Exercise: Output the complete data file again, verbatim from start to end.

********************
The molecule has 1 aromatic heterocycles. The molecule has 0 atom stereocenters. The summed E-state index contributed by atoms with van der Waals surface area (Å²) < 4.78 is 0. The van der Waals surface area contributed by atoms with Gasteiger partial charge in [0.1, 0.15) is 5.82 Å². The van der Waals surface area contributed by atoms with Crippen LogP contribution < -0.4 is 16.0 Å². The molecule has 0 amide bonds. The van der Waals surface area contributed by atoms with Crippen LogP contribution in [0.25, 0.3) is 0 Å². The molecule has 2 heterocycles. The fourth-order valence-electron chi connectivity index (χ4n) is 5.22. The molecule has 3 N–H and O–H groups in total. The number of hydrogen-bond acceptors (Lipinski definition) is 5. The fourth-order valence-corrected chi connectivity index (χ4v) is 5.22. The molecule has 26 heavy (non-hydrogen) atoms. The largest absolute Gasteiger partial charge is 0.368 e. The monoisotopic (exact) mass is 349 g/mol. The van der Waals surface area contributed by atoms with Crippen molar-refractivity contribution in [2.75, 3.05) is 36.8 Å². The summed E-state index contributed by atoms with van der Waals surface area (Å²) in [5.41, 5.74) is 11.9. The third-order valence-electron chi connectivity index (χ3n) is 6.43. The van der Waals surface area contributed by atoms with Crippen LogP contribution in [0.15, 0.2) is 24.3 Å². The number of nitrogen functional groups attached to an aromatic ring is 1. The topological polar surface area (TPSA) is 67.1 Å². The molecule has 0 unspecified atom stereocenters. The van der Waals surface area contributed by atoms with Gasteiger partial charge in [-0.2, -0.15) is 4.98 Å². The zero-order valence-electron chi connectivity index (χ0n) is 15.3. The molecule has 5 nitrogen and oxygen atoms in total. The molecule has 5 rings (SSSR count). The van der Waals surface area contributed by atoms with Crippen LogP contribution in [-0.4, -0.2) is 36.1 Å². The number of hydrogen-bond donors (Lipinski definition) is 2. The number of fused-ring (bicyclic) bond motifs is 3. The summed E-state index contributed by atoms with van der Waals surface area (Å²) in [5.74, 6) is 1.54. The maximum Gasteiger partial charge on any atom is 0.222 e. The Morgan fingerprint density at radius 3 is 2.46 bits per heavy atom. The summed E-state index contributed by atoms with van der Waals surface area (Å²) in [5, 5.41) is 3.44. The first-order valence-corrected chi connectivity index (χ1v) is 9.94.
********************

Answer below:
The molecule has 1 aromatic heterocycles. The molecule has 0 atom stereocenters. The summed E-state index contributed by atoms with van der Waals surface area (Å²) < 4.78 is 0. The van der Waals surface area contributed by atoms with Gasteiger partial charge in [0.1, 0.15) is 5.82 Å². The van der Waals surface area contributed by atoms with Crippen LogP contribution < -0.4 is 16.0 Å². The molecule has 0 amide bonds. The van der Waals surface area contributed by atoms with Crippen LogP contribution in [0.25, 0.3) is 0 Å². The molecule has 2 heterocycles. The fourth-order valence-electron chi connectivity index (χ4n) is 5.22. The molecule has 3 N–H and O–H groups in total. The number of hydrogen-bond acceptors (Lipinski definition) is 5. The fourth-order valence-corrected chi connectivity index (χ4v) is 5.22. The molecule has 26 heavy (non-hydrogen) atoms. The largest absolute Gasteiger partial charge is 0.368 e. The monoisotopic (exact) mass is 349 g/mol. The van der Waals surface area contributed by atoms with Crippen molar-refractivity contribution in [2.75, 3.05) is 36.8 Å². The summed E-state index contributed by atoms with van der Waals surface area (Å²) in [5.41, 5.74) is 11.9. The third-order valence-electron chi connectivity index (χ3n) is 6.43. The van der Waals surface area contributed by atoms with Crippen LogP contribution in [0.15, 0.2) is 24.3 Å². The number of nitrogen functional groups attached to an aromatic ring is 1. The topological polar surface area (TPSA) is 67.1 Å². The molecule has 0 unspecified atom stereocenters. The van der Waals surface area contributed by atoms with Gasteiger partial charge in [-0.2, -0.15) is 4.98 Å². The zero-order valence-electron chi connectivity index (χ0n) is 15.3. The molecule has 5 nitrogen and oxygen atoms in total. The molecule has 5 rings (SSSR count). The van der Waals surface area contributed by atoms with Crippen LogP contribution in [-0.4, -0.2) is 36.1 Å². The number of hydrogen-bond donors (Lipinski definition) is 2. The number of fused-ring (bicyclic) bond motifs is 3. The summed E-state index contributed by atoms with van der Waals surface area (Å²) in [5.74, 6) is 1.54. The maximum Gasteiger partial charge on any atom is 0.222 e. The Morgan fingerprint density at radius 3 is 2.46 bits per heavy atom. The summed E-state index contributed by atoms with van der Waals surface area (Å²) in [5, 5.41) is 3.44. The first-order valence-corrected chi connectivity index (χ1v) is 9.94.